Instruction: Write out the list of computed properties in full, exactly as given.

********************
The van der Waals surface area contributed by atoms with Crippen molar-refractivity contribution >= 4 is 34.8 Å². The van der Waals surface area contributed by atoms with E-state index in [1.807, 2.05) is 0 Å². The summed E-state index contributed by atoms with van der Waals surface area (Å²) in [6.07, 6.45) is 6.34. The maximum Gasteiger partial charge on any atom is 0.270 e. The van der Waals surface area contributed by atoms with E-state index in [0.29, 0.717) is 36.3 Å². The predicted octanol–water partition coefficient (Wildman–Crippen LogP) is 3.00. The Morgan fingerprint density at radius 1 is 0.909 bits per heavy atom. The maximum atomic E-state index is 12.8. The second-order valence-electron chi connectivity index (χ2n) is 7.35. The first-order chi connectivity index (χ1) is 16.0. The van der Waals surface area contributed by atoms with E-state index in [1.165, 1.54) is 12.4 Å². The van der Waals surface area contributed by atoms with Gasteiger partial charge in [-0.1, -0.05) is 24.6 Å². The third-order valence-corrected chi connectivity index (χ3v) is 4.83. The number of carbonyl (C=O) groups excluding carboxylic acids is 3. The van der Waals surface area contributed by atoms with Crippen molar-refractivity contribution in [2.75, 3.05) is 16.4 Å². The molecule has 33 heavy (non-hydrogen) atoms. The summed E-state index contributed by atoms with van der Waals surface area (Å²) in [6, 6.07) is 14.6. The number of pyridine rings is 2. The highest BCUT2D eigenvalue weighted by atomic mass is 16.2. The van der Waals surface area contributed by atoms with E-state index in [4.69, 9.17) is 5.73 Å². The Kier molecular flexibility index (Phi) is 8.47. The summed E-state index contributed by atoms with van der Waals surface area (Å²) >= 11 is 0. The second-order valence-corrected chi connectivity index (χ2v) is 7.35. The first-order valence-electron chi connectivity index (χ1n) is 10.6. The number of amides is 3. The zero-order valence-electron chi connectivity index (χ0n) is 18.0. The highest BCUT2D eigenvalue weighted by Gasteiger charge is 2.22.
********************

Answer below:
The van der Waals surface area contributed by atoms with Crippen molar-refractivity contribution >= 4 is 34.8 Å². The van der Waals surface area contributed by atoms with E-state index in [1.807, 2.05) is 0 Å². The summed E-state index contributed by atoms with van der Waals surface area (Å²) in [6.07, 6.45) is 6.34. The maximum Gasteiger partial charge on any atom is 0.270 e. The van der Waals surface area contributed by atoms with E-state index in [0.29, 0.717) is 36.3 Å². The predicted octanol–water partition coefficient (Wildman–Crippen LogP) is 3.00. The Morgan fingerprint density at radius 1 is 0.909 bits per heavy atom. The maximum atomic E-state index is 12.8. The second-order valence-electron chi connectivity index (χ2n) is 7.35. The first-order chi connectivity index (χ1) is 16.0. The van der Waals surface area contributed by atoms with E-state index in [1.165, 1.54) is 12.4 Å². The van der Waals surface area contributed by atoms with Gasteiger partial charge in [-0.1, -0.05) is 24.6 Å². The third-order valence-corrected chi connectivity index (χ3v) is 4.83. The number of carbonyl (C=O) groups excluding carboxylic acids is 3. The van der Waals surface area contributed by atoms with Crippen molar-refractivity contribution in [2.75, 3.05) is 16.4 Å². The molecule has 33 heavy (non-hydrogen) atoms. The summed E-state index contributed by atoms with van der Waals surface area (Å²) in [6, 6.07) is 14.6. The number of pyridine rings is 2. The highest BCUT2D eigenvalue weighted by atomic mass is 16.2. The van der Waals surface area contributed by atoms with E-state index in [4.69, 9.17) is 5.73 Å². The Kier molecular flexibility index (Phi) is 8.47. The summed E-state index contributed by atoms with van der Waals surface area (Å²) >= 11 is 0. The second-order valence-corrected chi connectivity index (χ2v) is 7.35. The first-order valence-electron chi connectivity index (χ1n) is 10.6. The number of amides is 3. The zero-order valence-electron chi connectivity index (χ0n) is 18.0. The highest BCUT2D eigenvalue weighted by Gasteiger charge is 2.22.